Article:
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Ulf Andersson vs Friso Nijboer
Hoogovens (1990), Wijk aan Zee NED, rd 10, Jan-24
Indian Game: King's Indian. Fianchetto Variation (A49)  ·  1-0



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Given 8 times; par: 88 [what's this?]

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Kibitzer's Corner
Premium Chessgames Member
  Peligroso Patzer: In the generally excellent new book, "Grandmaster Chess Strategy", by Jurgen Kaufeld and Guido Kern, New in Chess 2011, at page 23, the move <38. h4> is given an !, but 38. <Re7!> Is actually stronger because after <38. Kf6 39. Rxh7>, if Black takes the Knight (<39. Kxg5?>), he finds his King in a mating net after <40. Rf3>, for example, <40. Rxc4 41.h4+ Kg4 42. Rff7 Rc2> (otherwise <43. f3#>) <43. Rf4#>.
Premium Chessgames Member
  Peligroso Patzer: One other interesting subtlety of this game occurs at Black's 36th move. In the game, Nijboer played <36. ... Rc7>. Kaufeld and Kern (op. cit., supra) analyze the alternative <36. ... Re6>, after which their main continuation is <37. Kf3> (probably winning). As an inferior alternative here, they give, <37. Nxc5?! Rxe3 38. fxe3 Nd6> "... and White has major difficulties converting his advantage". (at page 23.)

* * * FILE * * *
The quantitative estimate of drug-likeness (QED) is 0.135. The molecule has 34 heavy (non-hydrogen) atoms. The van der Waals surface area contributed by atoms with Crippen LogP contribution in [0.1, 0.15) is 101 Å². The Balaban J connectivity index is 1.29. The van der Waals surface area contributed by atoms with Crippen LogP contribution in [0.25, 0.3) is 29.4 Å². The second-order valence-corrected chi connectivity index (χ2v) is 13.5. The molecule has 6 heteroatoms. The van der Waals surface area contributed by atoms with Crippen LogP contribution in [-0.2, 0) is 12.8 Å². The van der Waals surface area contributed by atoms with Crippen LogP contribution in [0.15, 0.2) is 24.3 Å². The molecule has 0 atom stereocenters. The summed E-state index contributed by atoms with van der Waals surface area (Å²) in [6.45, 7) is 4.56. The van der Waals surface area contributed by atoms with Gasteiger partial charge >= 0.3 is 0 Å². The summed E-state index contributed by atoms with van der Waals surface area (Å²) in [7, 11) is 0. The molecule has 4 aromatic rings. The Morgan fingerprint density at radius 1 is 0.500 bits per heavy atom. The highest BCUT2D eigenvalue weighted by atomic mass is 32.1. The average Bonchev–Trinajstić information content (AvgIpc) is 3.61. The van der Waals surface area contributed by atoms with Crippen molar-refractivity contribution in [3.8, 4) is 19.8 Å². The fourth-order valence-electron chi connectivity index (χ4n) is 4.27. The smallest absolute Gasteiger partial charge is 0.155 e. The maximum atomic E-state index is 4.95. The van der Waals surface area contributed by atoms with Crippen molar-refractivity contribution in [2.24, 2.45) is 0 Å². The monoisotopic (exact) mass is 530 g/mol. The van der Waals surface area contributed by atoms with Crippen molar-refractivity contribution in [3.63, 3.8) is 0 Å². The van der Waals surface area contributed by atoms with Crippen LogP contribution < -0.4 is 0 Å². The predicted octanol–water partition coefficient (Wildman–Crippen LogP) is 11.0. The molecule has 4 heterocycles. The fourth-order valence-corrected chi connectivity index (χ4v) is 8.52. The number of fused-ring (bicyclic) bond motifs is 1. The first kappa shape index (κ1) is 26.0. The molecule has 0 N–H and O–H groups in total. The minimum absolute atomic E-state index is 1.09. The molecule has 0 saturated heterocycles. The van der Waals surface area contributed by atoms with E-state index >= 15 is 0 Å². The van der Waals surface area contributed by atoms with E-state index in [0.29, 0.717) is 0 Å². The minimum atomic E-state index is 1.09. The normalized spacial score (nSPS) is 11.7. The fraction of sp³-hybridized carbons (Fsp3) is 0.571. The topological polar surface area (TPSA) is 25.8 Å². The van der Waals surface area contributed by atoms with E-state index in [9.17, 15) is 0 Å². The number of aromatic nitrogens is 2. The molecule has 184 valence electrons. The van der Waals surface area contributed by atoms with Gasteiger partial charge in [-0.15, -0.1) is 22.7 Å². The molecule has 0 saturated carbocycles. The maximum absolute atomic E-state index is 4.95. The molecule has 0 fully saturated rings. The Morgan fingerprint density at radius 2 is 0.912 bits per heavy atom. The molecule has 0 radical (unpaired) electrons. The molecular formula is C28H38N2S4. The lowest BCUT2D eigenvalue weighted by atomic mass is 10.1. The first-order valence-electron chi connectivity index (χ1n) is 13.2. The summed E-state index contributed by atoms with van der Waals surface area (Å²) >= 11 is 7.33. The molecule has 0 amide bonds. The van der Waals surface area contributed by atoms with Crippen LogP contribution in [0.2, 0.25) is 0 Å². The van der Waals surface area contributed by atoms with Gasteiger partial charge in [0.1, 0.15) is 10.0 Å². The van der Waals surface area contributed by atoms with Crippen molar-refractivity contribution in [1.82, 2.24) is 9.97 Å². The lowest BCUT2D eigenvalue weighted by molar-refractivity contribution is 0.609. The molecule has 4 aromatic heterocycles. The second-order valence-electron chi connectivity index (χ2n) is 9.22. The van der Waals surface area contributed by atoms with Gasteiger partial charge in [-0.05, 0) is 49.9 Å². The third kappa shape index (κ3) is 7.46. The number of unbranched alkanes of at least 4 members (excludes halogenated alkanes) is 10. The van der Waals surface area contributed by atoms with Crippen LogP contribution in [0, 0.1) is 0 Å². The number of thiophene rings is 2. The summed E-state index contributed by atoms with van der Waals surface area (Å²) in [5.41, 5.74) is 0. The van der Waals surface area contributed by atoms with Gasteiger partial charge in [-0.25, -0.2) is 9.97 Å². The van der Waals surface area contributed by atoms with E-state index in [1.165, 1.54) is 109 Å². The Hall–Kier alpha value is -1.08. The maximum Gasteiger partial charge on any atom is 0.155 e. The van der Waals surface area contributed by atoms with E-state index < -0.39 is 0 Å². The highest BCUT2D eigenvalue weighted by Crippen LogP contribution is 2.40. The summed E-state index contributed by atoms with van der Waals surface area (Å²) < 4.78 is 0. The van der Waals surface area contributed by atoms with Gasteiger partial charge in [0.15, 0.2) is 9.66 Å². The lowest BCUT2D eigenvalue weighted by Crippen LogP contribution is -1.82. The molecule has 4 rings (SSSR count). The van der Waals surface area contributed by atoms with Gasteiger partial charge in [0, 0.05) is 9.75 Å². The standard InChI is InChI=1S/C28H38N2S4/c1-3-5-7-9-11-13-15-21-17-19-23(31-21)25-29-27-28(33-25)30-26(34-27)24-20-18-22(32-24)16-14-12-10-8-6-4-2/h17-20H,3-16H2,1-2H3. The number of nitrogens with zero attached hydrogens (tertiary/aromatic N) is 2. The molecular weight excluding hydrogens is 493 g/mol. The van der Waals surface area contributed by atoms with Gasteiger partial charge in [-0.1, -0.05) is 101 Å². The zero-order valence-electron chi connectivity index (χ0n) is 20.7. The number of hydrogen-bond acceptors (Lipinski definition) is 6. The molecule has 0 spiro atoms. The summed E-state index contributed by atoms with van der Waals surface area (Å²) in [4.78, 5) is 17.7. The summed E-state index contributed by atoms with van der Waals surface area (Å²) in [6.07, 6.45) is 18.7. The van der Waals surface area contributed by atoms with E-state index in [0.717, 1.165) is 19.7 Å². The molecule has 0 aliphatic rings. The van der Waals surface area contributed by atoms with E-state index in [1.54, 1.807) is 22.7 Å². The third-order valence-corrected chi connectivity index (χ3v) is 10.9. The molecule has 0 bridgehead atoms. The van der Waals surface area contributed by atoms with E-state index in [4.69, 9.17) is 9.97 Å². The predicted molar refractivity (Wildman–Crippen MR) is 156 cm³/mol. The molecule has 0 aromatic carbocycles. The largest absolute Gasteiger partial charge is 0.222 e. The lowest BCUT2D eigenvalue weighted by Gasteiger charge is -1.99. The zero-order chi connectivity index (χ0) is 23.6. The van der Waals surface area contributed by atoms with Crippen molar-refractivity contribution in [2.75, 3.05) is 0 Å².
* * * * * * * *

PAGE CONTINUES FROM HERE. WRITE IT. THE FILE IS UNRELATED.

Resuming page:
Interestingly, after <37. Nxc5 Rxe3>, White could probably maintain a decisive advantage with the remarkable <38. Rxe3!> (counterintuitive because it abandons defense of the last Q-side pawn) and then <38. ... Rxc4 39. Nd7!>.

There is no clear and simple set of variations to prove a win in the resulting position (after 39. Nd7):

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but White retains an extra pawn, and the Black pieces are in a terrible bind. It is an ending deserving further analysis (when sufficient time is available).

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